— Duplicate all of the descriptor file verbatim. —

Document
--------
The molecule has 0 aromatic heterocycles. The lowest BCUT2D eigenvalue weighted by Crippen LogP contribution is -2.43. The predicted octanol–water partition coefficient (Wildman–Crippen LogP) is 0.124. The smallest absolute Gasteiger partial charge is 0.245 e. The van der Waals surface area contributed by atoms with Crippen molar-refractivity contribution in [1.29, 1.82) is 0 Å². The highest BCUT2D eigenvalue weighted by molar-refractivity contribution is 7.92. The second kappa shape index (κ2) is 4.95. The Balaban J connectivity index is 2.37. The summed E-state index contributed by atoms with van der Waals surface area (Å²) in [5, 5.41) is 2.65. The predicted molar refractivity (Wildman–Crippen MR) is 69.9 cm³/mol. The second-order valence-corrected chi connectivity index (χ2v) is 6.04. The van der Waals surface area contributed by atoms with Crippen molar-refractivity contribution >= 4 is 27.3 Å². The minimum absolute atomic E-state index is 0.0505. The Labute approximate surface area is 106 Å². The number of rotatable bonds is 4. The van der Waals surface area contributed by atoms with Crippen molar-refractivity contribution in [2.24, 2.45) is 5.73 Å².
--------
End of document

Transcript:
The molecule has 0 aromatic heterocycles. The lowest BCUT2D eigenvalue weighted by Crippen LogP contribution is -2.43. The predicted octanol–water partition coefficient (Wildman–Crippen LogP) is 0.124. The smallest absolute Gasteiger partial charge is 0.245 e. The van der Waals surface area contributed by atoms with Crippen molar-refractivity contribution in [1.29, 1.82) is 0 Å². The highest BCUT2D eigenvalue weighted by molar-refractivity contribution is 7.92. The second kappa shape index (κ2) is 4.95. The Balaban J connectivity index is 2.37. The summed E-state index contributed by atoms with van der Waals surface area (Å²) in [5, 5.41) is 2.65. The predicted molar refractivity (Wildman–Crippen MR) is 69.9 cm³/mol. The second-order valence-corrected chi connectivity index (χ2v) is 6.04. The van der Waals surface area contributed by atoms with Crippen molar-refractivity contribution >= 4 is 27.3 Å². The minimum absolute atomic E-state index is 0.0505. The Labute approximate surface area is 106 Å². The number of rotatable bonds is 4. The van der Waals surface area contributed by atoms with Crippen molar-refractivity contribution in [2.24, 2.45) is 5.73 Å².